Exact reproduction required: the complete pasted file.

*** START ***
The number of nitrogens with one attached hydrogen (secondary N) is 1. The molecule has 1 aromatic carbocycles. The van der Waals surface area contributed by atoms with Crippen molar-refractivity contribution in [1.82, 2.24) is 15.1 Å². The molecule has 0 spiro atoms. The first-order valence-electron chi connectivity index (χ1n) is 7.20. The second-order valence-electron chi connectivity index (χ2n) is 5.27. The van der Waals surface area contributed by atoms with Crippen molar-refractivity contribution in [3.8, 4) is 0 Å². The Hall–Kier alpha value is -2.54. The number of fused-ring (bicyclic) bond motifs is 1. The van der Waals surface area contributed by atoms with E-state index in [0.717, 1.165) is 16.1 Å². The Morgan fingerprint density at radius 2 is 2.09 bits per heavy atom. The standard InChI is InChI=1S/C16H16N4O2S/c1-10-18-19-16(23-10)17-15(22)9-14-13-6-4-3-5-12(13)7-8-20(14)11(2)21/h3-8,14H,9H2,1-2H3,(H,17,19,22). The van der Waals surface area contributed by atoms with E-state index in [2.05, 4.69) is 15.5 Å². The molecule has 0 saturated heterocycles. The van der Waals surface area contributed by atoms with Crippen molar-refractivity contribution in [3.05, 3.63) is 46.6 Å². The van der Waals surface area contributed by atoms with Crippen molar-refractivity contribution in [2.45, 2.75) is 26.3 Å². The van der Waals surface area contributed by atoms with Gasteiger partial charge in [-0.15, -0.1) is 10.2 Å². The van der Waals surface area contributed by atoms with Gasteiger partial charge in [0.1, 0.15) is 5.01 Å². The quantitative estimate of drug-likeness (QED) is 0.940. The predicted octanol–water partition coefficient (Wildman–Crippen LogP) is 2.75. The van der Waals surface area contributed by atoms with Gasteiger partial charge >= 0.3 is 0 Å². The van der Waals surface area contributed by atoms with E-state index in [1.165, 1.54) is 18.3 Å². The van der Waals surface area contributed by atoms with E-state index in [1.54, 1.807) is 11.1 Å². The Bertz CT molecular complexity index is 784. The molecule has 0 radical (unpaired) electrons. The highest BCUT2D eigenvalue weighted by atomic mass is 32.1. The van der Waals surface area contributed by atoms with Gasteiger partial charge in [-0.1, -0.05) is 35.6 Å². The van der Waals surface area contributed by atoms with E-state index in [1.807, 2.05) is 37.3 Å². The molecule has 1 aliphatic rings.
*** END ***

The number of nitrogens with one attached hydrogen (secondary N) is 1. The molecule has 1 aromatic carbocycles. The van der Waals surface area contributed by atoms with Crippen molar-refractivity contribution in [1.82, 2.24) is 15.1 Å². The molecule has 0 spiro atoms. The first-order valence-electron chi connectivity index (χ1n) is 7.20. The second-order valence-electron chi connectivity index (χ2n) is 5.27. The van der Waals surface area contributed by atoms with Crippen molar-refractivity contribution in [3.8, 4) is 0 Å². The Hall–Kier alpha value is -2.54. The number of fused-ring (bicyclic) bond motifs is 1. The van der Waals surface area contributed by atoms with E-state index in [0.717, 1.165) is 16.1 Å². The Morgan fingerprint density at radius 2 is 2.09 bits per heavy atom. The standard InChI is InChI=1S/C16H16N4O2S/c1-10-18-19-16(23-10)17-15(22)9-14-13-6-4-3-5-12(13)7-8-20(14)11(2)21/h3-8,14H,9H2,1-2H3,(H,17,19,22). The van der Waals surface area contributed by atoms with E-state index in [2.05, 4.69) is 15.5 Å². The molecule has 0 saturated heterocycles. The van der Waals surface area contributed by atoms with Crippen molar-refractivity contribution in [3.05, 3.63) is 46.6 Å². The van der Waals surface area contributed by atoms with Crippen molar-refractivity contribution in [2.45, 2.75) is 26.3 Å². The van der Waals surface area contributed by atoms with Gasteiger partial charge in [-0.15, -0.1) is 10.2 Å². The van der Waals surface area contributed by atoms with Gasteiger partial charge in [0.1, 0.15) is 5.01 Å². The quantitative estimate of drug-likeness (QED) is 0.940. The predicted octanol–water partition coefficient (Wildman–Crippen LogP) is 2.75. The van der Waals surface area contributed by atoms with Gasteiger partial charge >= 0.3 is 0 Å². The van der Waals surface area contributed by atoms with E-state index in [1.165, 1.54) is 18.3 Å². The van der Waals surface area contributed by atoms with E-state index in [1.54, 1.807) is 11.1 Å². The Bertz CT molecular complexity index is 784. The molecule has 0 radical (unpaired) electrons. The highest BCUT2D eigenvalue weighted by atomic mass is 32.1. The van der Waals surface area contributed by atoms with Gasteiger partial charge in [-0.1, -0.05) is 35.6 Å². The van der Waals surface area contributed by atoms with E-state index in [1.807, 2.05) is 37.3 Å². The molecule has 1 aliphatic rings.